A prominent Silicon Valley researcher is sounding the alarm over the rapid advancement of artificial intelligence, saying that the consequences for humans could be dire.
“I think we’re not ready, I think we don’t know what we’re doing, and I think we’re all going to die,” AI theorist Eliezer Yudkowsky, who is viewed as particularly extreme by his tech peers, told Bloomberg News.
Yudkowsky echoed concerns voiced by the likes of Elon Musk and other tech figures who advocated a six-month pause on AI research.
Musk said earlier this year that there’s a “non-zero chance” that AI could “go Terminator” on humanity.
“Where we are right now is exciting,” Yudkowski, a research fellow at the Machine Intelligence Research Institute, told Bloomberg.
“Where we are heading is a lot more important than that, I would say.”
Yudkowski said he was concerned that data analysts don’t fully grasp the component parts of the latest edition of GPT — the AI-powered language model developed by Silicon Valley firm OpenAI.
“It got a little further than I expected it to get,” Yudkowski, who wrote an essay in Time earlier this year advocating for airstrikes against “rogue” data centers, said of AI research.
“I think it gets smarter than us.”
Yudkowski said that AI is gaining knowledge at a pace that is faster than humans can grasp.
“Capabilities — how smart these things are — has been running way ahead of progress in understanding how they work and being able to shape their behavior in detail,” he said.
“We have no idea what’s going on inside GPT-4…If humanity was at all sensible, we’d be pouring $100 billion a year into figuring out what’s going on in there.”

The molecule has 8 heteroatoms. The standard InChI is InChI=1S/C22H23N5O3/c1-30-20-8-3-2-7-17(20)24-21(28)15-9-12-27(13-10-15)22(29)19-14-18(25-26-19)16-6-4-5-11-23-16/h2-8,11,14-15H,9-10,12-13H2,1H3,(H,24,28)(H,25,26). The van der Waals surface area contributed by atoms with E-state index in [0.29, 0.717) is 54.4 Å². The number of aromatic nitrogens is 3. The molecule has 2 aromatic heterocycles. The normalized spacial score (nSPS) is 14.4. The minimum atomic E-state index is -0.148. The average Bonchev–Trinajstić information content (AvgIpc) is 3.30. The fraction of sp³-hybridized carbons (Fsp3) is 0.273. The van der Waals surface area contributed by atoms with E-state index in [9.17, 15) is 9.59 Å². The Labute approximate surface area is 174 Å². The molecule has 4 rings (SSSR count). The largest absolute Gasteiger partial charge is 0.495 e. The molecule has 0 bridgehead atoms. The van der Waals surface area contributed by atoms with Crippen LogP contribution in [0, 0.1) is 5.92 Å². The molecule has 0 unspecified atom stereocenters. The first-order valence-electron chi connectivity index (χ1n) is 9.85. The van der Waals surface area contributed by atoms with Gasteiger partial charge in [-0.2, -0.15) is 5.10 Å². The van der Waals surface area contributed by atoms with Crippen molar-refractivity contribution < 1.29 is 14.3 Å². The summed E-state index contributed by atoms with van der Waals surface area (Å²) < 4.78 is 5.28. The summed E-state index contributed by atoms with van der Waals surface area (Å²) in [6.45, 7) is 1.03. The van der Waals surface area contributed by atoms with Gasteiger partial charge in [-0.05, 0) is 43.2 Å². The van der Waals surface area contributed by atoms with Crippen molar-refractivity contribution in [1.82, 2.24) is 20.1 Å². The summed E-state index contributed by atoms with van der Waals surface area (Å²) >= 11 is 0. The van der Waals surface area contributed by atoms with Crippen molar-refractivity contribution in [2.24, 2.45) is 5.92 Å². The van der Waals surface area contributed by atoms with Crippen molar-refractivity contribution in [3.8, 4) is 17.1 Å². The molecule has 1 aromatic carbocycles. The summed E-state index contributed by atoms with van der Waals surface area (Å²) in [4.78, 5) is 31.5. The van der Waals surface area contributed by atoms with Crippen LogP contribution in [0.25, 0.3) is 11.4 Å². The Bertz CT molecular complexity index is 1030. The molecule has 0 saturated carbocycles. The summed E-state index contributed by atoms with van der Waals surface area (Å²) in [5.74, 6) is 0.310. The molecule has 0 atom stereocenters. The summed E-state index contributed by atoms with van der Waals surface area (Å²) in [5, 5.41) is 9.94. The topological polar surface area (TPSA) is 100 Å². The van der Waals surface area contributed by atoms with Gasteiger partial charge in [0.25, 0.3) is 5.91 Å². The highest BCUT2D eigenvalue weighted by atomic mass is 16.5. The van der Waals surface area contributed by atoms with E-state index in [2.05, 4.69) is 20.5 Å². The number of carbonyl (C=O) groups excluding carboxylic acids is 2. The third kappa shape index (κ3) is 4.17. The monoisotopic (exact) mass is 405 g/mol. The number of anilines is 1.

“But the few people working on it are not making progress at a rate where even if we put half the graduating physicists on this, I wouldn’t have very much confidence that we’d know what was going on in there in three years [or] five years,” he said.
Worries about artificial intelligence systems outsmarting humans and running wild have intensified with the rise of a new generation of highly capable AI chatbots such as ChatGPT.
It has sent countries around the world scrambling to come up with regulations for the developing technology, with the European Union blazing the trail with its AI Act expected to be approved later this year.
Some critics have complained that dire warnings about existential risks voiced by makers of AI have contributed to hyping up the capabilities of their products and distracting from calls for more immediate regulations to rein in their real-world problems.
A new Netflix documentary reveals that world governments are in the midst of an arms race to develop AI-controlled weaponry.
Source by [New York Post]